Mail services better but still bad
IPSWICH'S post improved last year – but is still one of the worst in the country.Figures released today showed first-class mail in the IP postcode just scraped into the bare minimum expected by watchdogs Postwatch.
IPSWICH'S post improved last year – but is still one of the worst in the country.
Figures released today showed first-class mail in the IP postcode just scraped into the bare minimum expected by watchdogs Postwatch.
A one per cent improvement in next day delivery nudged results over the crucial 90pc mark – but still left Ipswich the country's 11th worst post code.
And despite the slight rise in performance, the IP code has fallen one place in the list of national postal shame.
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Postwatch is demanding a much bigger improvement of 2.5pc next year to bring Ipswich up to nationwide targets.
National performance figures revealed up to one million first-class letters are delivered late every day.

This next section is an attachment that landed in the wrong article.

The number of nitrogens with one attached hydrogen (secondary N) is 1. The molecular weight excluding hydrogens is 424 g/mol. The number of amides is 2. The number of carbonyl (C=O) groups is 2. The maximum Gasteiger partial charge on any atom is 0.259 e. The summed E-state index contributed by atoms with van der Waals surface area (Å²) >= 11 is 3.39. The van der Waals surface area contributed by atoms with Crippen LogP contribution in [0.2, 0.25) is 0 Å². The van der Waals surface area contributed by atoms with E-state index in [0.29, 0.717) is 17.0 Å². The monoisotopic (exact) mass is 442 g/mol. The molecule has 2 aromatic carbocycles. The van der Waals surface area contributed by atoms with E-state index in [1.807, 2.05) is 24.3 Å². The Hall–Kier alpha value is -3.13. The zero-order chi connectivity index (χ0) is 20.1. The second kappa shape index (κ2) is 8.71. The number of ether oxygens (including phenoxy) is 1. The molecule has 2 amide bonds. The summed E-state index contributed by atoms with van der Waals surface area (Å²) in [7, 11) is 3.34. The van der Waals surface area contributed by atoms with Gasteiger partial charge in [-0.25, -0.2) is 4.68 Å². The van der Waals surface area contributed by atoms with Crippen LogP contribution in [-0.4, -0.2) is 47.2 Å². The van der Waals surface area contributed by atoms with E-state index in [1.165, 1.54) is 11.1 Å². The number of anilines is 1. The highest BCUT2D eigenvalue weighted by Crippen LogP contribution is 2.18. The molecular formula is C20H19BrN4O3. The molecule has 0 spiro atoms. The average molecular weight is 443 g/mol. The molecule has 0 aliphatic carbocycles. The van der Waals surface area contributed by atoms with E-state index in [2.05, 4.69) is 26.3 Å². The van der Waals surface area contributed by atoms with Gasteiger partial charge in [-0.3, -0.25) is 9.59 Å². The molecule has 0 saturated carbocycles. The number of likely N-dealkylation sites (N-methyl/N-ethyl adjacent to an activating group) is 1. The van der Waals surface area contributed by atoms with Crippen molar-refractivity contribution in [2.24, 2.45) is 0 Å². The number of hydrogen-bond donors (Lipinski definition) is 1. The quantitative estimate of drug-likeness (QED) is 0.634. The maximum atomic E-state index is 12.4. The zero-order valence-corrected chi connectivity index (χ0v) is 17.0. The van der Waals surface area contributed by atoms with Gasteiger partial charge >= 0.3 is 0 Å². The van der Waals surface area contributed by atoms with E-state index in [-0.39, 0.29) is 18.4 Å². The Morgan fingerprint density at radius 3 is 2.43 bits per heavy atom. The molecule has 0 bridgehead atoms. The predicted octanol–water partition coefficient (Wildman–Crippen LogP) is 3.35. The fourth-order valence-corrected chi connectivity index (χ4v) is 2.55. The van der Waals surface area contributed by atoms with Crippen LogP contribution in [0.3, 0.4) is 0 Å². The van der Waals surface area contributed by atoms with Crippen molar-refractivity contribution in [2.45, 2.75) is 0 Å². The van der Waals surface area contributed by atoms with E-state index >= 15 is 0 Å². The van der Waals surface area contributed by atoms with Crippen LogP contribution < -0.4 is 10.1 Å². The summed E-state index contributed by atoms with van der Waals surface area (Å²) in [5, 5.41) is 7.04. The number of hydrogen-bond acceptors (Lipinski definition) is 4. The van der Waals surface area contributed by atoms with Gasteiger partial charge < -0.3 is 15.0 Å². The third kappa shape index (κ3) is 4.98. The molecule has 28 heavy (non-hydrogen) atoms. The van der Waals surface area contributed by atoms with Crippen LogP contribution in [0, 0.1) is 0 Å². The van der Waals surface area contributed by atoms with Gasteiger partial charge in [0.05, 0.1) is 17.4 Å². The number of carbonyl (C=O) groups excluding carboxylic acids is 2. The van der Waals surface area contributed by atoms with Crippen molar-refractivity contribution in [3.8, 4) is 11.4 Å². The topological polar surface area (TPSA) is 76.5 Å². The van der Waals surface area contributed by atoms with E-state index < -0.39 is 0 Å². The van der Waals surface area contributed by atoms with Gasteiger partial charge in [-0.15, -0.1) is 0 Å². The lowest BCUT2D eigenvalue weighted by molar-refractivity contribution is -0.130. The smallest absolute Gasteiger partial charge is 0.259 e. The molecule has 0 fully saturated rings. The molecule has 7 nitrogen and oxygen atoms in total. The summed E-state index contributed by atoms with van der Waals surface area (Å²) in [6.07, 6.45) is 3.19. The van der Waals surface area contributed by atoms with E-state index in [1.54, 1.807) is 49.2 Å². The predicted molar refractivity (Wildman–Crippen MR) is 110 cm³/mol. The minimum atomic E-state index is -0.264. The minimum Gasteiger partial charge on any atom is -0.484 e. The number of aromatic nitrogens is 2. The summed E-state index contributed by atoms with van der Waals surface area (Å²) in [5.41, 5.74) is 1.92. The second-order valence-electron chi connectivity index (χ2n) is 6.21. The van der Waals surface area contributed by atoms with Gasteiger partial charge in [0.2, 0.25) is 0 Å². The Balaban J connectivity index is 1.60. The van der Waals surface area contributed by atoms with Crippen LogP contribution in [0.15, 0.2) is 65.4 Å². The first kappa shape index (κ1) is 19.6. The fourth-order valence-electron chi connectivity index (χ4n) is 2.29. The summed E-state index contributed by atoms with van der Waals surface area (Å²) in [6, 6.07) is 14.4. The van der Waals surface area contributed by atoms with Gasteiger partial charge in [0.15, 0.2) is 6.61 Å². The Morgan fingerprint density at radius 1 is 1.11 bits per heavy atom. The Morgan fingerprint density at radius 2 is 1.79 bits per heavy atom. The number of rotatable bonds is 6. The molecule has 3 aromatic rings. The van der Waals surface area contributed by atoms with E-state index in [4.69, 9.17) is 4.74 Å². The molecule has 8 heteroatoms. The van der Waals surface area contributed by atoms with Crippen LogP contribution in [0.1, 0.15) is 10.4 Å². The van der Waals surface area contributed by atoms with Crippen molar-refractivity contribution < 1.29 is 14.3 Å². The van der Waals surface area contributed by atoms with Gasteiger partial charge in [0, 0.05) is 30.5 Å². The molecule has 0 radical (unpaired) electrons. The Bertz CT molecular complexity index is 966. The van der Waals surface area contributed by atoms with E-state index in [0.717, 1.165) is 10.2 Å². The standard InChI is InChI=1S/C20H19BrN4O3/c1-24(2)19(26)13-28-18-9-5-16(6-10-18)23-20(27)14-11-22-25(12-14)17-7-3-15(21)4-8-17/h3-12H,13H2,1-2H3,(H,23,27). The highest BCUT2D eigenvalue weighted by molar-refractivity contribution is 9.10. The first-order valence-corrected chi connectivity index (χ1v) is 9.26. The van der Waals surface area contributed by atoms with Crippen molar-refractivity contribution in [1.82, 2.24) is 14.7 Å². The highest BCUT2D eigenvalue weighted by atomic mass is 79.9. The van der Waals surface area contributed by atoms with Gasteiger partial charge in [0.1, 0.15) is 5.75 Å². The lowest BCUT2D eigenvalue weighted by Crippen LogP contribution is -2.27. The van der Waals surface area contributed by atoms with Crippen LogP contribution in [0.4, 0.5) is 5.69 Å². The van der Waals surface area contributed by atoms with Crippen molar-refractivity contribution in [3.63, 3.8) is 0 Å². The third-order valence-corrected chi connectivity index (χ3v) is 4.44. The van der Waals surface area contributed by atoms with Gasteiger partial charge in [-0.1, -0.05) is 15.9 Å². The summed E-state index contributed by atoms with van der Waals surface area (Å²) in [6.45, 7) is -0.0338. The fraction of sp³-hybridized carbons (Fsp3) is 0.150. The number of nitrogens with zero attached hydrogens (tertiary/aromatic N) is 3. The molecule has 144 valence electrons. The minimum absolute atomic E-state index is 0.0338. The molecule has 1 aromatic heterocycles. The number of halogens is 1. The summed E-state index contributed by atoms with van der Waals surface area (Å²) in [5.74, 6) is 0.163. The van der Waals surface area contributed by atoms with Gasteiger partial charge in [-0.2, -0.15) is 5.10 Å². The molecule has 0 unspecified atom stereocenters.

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And while praising an improved financial situation, Postwatch's East of England chairman Dr Charles Winstanley said customers had a right to expect better.
He said: "Customers in the east of England will remain concerned that, although improving, standards of service are still short of target at a time when prices have increased."
Royal Mail failed to reach 80 per cent of its delivery targets - twice as many as in the previous year.
Targets for first and second-class post and its heavily advertised special delivery service were all missed.
But a Royal Mail spokeswoman said the figures were "misleading." She claimed service was improving and said first-class results were the best for seven years.
She said: "We're not saying we've done brilliantly, but some of the targets were missed very narrowly.
"The cumulative results for the whole year do demonstrate an improvement."
Postwatch chairman Peter Carr said: "These targets are minimum standards and although some progress has been made, this has been a year with virtually no strikes or severe weather conditions to hamper delivery."
Postal services regulator Postcomm will now decide whether to fine Royal Mail for its poor performance.